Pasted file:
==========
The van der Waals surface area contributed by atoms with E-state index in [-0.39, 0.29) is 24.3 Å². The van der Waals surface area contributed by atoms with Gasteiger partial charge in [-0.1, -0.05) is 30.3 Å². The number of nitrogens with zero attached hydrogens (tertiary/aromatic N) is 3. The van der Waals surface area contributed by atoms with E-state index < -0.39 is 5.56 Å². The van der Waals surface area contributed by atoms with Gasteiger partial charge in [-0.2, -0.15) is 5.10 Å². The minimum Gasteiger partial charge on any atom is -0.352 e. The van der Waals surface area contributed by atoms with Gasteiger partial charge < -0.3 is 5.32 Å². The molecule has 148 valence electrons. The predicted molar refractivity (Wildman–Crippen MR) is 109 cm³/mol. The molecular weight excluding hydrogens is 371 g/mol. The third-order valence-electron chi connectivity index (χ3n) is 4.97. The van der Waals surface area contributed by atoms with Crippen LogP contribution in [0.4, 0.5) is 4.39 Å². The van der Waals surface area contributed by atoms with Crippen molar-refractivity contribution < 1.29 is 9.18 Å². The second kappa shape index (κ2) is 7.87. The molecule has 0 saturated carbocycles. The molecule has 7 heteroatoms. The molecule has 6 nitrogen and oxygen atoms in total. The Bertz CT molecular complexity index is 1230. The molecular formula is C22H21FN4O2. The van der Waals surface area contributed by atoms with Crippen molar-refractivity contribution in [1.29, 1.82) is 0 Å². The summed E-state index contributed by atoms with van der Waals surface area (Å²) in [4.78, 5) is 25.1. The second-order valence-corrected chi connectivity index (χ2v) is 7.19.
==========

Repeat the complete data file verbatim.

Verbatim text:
The van der Waals surface area contributed by atoms with E-state index in [-0.39, 0.29) is 24.3 Å². The van der Waals surface area contributed by atoms with Gasteiger partial charge in [-0.1, -0.05) is 30.3 Å². The number of nitrogens with zero attached hydrogens (tertiary/aromatic N) is 3. The van der Waals surface area contributed by atoms with E-state index < -0.39 is 5.56 Å². The van der Waals surface area contributed by atoms with Gasteiger partial charge in [-0.2, -0.15) is 5.10 Å². The minimum Gasteiger partial charge on any atom is -0.352 e. The van der Waals surface area contributed by atoms with Gasteiger partial charge < -0.3 is 5.32 Å². The molecule has 148 valence electrons. The predicted molar refractivity (Wildman–Crippen MR) is 109 cm³/mol. The molecular weight excluding hydrogens is 371 g/mol. The third-order valence-electron chi connectivity index (χ3n) is 4.97. The van der Waals surface area contributed by atoms with Crippen LogP contribution in [0.4, 0.5) is 4.39 Å². The van der Waals surface area contributed by atoms with Crippen molar-refractivity contribution < 1.29 is 9.18 Å². The second kappa shape index (κ2) is 7.87. The molecule has 0 saturated carbocycles. The molecule has 7 heteroatoms. The molecule has 6 nitrogen and oxygen atoms in total. The Bertz CT molecular complexity index is 1230. The molecular formula is C22H21FN4O2. The van der Waals surface area contributed by atoms with Crippen molar-refractivity contribution in [1.29, 1.82) is 0 Å². The summed E-state index contributed by atoms with van der Waals surface area (Å²) in [4.78, 5) is 25.1. The second-order valence-corrected chi connectivity index (χ2v) is 7.19.